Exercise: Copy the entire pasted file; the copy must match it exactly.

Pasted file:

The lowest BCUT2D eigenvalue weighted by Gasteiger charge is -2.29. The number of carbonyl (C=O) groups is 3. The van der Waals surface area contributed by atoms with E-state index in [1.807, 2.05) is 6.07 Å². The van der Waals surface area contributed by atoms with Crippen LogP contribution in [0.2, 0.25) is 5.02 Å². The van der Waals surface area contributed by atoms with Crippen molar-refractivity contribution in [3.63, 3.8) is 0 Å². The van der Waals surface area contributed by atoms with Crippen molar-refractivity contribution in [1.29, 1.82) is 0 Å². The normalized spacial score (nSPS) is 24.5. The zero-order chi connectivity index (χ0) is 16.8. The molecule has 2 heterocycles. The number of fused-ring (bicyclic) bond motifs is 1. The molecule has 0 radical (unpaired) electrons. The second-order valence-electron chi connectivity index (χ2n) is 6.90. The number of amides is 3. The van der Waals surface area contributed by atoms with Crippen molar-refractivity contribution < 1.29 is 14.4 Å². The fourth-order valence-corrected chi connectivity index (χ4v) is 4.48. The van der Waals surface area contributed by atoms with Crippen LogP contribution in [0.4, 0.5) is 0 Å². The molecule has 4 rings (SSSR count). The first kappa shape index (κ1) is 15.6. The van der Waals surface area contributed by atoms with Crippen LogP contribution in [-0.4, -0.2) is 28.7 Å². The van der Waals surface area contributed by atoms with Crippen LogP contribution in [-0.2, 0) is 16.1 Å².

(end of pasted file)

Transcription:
The lowest BCUT2D eigenvalue weighted by Gasteiger charge is -2.29. The number of carbonyl (C=O) groups is 3. The van der Waals surface area contributed by atoms with E-state index in [1.807, 2.05) is 6.07 Å². The van der Waals surface area contributed by atoms with Crippen LogP contribution in [0.2, 0.25) is 5.02 Å². The van der Waals surface area contributed by atoms with Crippen molar-refractivity contribution in [3.63, 3.8) is 0 Å². The van der Waals surface area contributed by atoms with Crippen molar-refractivity contribution in [1.29, 1.82) is 0 Å². The normalized spacial score (nSPS) is 24.5. The zero-order chi connectivity index (χ0) is 16.8. The molecule has 2 heterocycles. The number of fused-ring (bicyclic) bond motifs is 1. The molecule has 0 radical (unpaired) electrons. The second-order valence-electron chi connectivity index (χ2n) is 6.90. The number of amides is 3. The van der Waals surface area contributed by atoms with Crippen molar-refractivity contribution < 1.29 is 14.4 Å². The fourth-order valence-corrected chi connectivity index (χ4v) is 4.48. The van der Waals surface area contributed by atoms with Crippen LogP contribution in [0.4, 0.5) is 0 Å². The molecule has 4 rings (SSSR count). The first kappa shape index (κ1) is 15.6. The van der Waals surface area contributed by atoms with Crippen LogP contribution in [-0.4, -0.2) is 28.7 Å². The van der Waals surface area contributed by atoms with Crippen LogP contribution in [-0.2, 0) is 16.1 Å².